Democratic watchman. (Bellefonte, Pa.) 1855-1940, May 06, 1927, Image 3

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Demorvalic atch
Bellefonte, Pa.,, May 6, 1927.
The dikes of Holland, so famed in
history, are toy affairs compared to
the vast levee system which Uncle
Sam has constructed in the effort to
tame the Mississippi river.
Picture an area equal to the States
of New Jersey, Massachusetts, New
Hampshire and Connecticut, filled
with cities and farms, and you will
begin to get an idea of the size of the
“overflow territory” which lies lower
than the surface of the river when the
Father of Waters goes on his spring
With the Mississippi higher than it
has ever been in recorded history, it
is impossible to estimate how much of
the levee-pretected area is under wa-
ter. In addition to the lands flooded
along the Mississippi proper there are
countless square miles inundated by
the floods of tributary streams. The
flooded territory probably would
make a sizable European country.
The levee system, as an engineer-
ing project, is comparable in its mag-
nitude to the Panama Canal. It was
begun more than 200 years ago, soon
after the French settled Louisiana,
and it isn’t completed yet. Until
1882 levee construction was carried
on as a State and local affair.
In that year the Federal govern-
ment decided to co-operate, and since
then hundreds of millions of dollars
have been spent on the levees. No
less than half a billion cubic yards of
earth have been thrown up to con-
struct them.
No accurate estimates as to the
cost of completing the system are
available, but Congress has been ap-
propriating at the rate of $10,000,000.
annually for it and is pledged to ap-
propriate another $30,000,000 in the
next three years. :
. The Mississippi River Commission
in its last report to Congress an-
nounced that 1,185,000 miles of levees
had been completed and that the pro-
Ject called for the protection of a ter-
ritory more than 600 miles long and
fifty miles wide. These levees extend
almost continuously along the west
bank of the river from Cape Girar-
deau, Mo., nearly to the mouth of the
river. The east bank is protected by
high bluffs at Memphis and between
Vicksburg and Baton Rouge, but le-
vees are necessary approximately
four-fifths of the distance.
When it is remembered that the
Mississippi drains a watershed of 1,-
240,000 square miles, representing
most of the territory bounded by the
Rockies and the Appalachians, the
Great Lakes and the Gulf of Mexico,
it is not surprising that when the
great river goes on a spree it does it
in a wholehearted manner.
Normally about a mile wide, it ex-
Pands its width in places to as much
as fifteen miles, still keeping within
its levees, and it has been known to
rise as much as sixty-two feet. Its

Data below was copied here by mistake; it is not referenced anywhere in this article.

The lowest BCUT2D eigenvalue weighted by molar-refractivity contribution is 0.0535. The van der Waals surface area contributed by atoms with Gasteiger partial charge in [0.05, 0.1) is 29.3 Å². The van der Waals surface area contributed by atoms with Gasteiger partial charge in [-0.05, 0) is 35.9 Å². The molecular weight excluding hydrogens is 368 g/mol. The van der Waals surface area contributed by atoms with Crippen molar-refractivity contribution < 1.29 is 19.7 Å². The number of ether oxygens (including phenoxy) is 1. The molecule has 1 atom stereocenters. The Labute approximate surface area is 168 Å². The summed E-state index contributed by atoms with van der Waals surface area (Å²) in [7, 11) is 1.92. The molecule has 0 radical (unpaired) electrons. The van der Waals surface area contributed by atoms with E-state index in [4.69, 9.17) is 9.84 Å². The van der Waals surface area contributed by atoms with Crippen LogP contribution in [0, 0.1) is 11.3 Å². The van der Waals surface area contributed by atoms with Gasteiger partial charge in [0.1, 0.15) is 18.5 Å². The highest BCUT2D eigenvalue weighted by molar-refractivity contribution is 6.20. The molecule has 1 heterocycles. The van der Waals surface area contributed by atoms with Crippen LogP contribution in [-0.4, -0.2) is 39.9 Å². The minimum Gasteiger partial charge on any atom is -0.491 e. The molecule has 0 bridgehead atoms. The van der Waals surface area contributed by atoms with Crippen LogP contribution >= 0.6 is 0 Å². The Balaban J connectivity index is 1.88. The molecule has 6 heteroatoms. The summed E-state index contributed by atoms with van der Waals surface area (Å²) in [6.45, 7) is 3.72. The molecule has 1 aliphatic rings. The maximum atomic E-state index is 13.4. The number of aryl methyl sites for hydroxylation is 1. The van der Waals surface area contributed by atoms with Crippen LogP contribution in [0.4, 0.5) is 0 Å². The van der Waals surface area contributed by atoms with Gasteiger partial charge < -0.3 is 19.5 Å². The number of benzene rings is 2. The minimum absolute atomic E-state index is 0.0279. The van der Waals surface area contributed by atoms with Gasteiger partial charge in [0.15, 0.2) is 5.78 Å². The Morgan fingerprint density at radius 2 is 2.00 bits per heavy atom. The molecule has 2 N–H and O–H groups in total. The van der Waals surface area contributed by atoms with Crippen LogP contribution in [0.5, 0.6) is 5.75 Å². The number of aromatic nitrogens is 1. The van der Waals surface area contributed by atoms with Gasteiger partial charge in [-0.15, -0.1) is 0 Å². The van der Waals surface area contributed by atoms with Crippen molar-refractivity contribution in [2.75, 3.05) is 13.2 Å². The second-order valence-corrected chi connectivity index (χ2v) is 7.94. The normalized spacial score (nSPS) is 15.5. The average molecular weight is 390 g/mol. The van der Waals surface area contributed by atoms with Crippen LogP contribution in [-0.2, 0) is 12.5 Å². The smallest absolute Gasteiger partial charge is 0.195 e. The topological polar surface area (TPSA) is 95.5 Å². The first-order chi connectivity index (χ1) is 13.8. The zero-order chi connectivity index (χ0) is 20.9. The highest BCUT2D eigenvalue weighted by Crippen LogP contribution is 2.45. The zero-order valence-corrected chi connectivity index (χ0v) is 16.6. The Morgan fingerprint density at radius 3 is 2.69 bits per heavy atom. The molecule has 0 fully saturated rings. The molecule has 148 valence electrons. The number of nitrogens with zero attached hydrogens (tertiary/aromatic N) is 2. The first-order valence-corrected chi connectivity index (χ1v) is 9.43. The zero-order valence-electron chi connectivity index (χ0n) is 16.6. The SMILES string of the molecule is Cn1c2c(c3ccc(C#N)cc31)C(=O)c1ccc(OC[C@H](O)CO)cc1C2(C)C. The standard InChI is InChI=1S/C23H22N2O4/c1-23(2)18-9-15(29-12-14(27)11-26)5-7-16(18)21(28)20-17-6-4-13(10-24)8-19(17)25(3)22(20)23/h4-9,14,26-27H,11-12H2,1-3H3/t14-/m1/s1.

width, strangely enough, is narrowest
at New Orleans, but its depth there
is also the greatest. At one point
In its channel opposite New Orleans
it is 215 feet deep.
It is navigable for ocean-going ves-
sels for two hundred miles from its
mouth. Its channel at low stage is
thirty-five feet all the way up to Ba-
ton Rouge, the capital of Louisiana,
and that city, with its oil exports, has
become one of the largest ports in the
United States. Farther up the river,
the constant deposits of silt carried
down from the north make dredging
hecessary to maintain a nine-foot
channel during the dry season.
The principal cities which lie below
the top of the protecting levees, con-
tain a population of more than 500,-
000. New Orleans, the metropolis of
the South, contains areas which now
are more than twenty feet below the
surface of the river. The levees there
are twenty-five feet high. In 1922,
when all flood records were last brok-
en, the crest of the river reached to
within four feet of the top of the le-
Other cities dependent upon levees
to keep out the floods are Baton
Rouge, with a population of 21,000;
Greenville, Miss., with 11,000; Hel-
ena, Ark., with 9,000, and Cape Gir-
ardeau with 10,000.
ven in flood, the Mississippi never
loses its dignity and always refuses
to hurry. Tt scorns to play the rag-
Ing torrent like lesser rivers. It
moves on majestically, risin slowl
bat mightily. That is why its ond;
are such long-drawn-out affairs, It
takes thirty days for the crest to
travel from Cairo to New Orleans.
Army engineers are strongly com-
mitted to the policy of completing the
levee system as the most feasible
method of solving the flood control
problem on the Mississippi. They be-
lieve that adequate levees insure the
greatest flood protection at the lowest
possible cost. They contend the low-
lands along the Mississippi can be
made virtually flood-proof by levees.
any elaborate and costly systems
of flood control by the construction of
huge reservoirs to take up the over-
ow have been proposed after the de-
sign of that worked out by the City
of Dayton after its disastrous flood
in 1913. But the Mississippi offers a
problem in flood control $0 much
greater that adoption of the reservoir
plan is not advisable, in the opinion
of army engineers.
Likewise, they give respectful at-
tention to the reforestation argument
and agree with much of it, but they
consider reforestation only an inci-
dental step in the task of controlling
the mighty Mississippi.
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Women Not “Weaker Sex”.
While the race always has regarded
man as the stronger of the species
he’s actually woman’s superior only
where tests of physical power are